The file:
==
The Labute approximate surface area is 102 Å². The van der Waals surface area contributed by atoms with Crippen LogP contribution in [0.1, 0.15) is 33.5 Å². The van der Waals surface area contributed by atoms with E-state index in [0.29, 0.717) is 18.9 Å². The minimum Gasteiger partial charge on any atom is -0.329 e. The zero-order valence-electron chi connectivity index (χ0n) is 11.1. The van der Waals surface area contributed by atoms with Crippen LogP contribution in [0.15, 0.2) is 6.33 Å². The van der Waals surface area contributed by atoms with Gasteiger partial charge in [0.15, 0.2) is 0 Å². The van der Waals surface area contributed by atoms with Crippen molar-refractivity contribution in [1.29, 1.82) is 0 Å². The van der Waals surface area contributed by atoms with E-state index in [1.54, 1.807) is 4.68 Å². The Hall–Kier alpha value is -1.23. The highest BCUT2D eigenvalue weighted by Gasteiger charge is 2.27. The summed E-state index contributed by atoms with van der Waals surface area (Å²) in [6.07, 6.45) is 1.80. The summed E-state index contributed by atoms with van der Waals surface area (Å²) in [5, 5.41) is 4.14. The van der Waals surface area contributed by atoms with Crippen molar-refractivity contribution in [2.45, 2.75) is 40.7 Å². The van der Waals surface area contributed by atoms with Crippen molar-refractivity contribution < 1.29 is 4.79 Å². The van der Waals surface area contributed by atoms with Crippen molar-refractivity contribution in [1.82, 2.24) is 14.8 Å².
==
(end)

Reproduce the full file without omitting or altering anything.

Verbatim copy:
The Labute approximate surface area is 102 Å². The van der Waals surface area contributed by atoms with Crippen LogP contribution in [0.1, 0.15) is 33.5 Å². The van der Waals surface area contributed by atoms with E-state index in [0.29, 0.717) is 18.9 Å². The minimum Gasteiger partial charge on any atom is -0.329 e. The zero-order valence-electron chi connectivity index (χ0n) is 11.1. The van der Waals surface area contributed by atoms with Crippen LogP contribution in [0.15, 0.2) is 6.33 Å². The van der Waals surface area contributed by atoms with Gasteiger partial charge in [0.15, 0.2) is 0 Å². The van der Waals surface area contributed by atoms with Crippen molar-refractivity contribution in [1.29, 1.82) is 0 Å². The van der Waals surface area contributed by atoms with E-state index in [1.54, 1.807) is 4.68 Å². The Hall–Kier alpha value is -1.23. The highest BCUT2D eigenvalue weighted by Gasteiger charge is 2.27. The summed E-state index contributed by atoms with van der Waals surface area (Å²) in [6.07, 6.45) is 1.80. The summed E-state index contributed by atoms with van der Waals surface area (Å²) in [5, 5.41) is 4.14. The van der Waals surface area contributed by atoms with Crippen molar-refractivity contribution in [2.45, 2.75) is 40.7 Å². The van der Waals surface area contributed by atoms with Crippen molar-refractivity contribution < 1.29 is 4.79 Å². The van der Waals surface area contributed by atoms with Crippen molar-refractivity contribution in [1.82, 2.24) is 14.8 Å².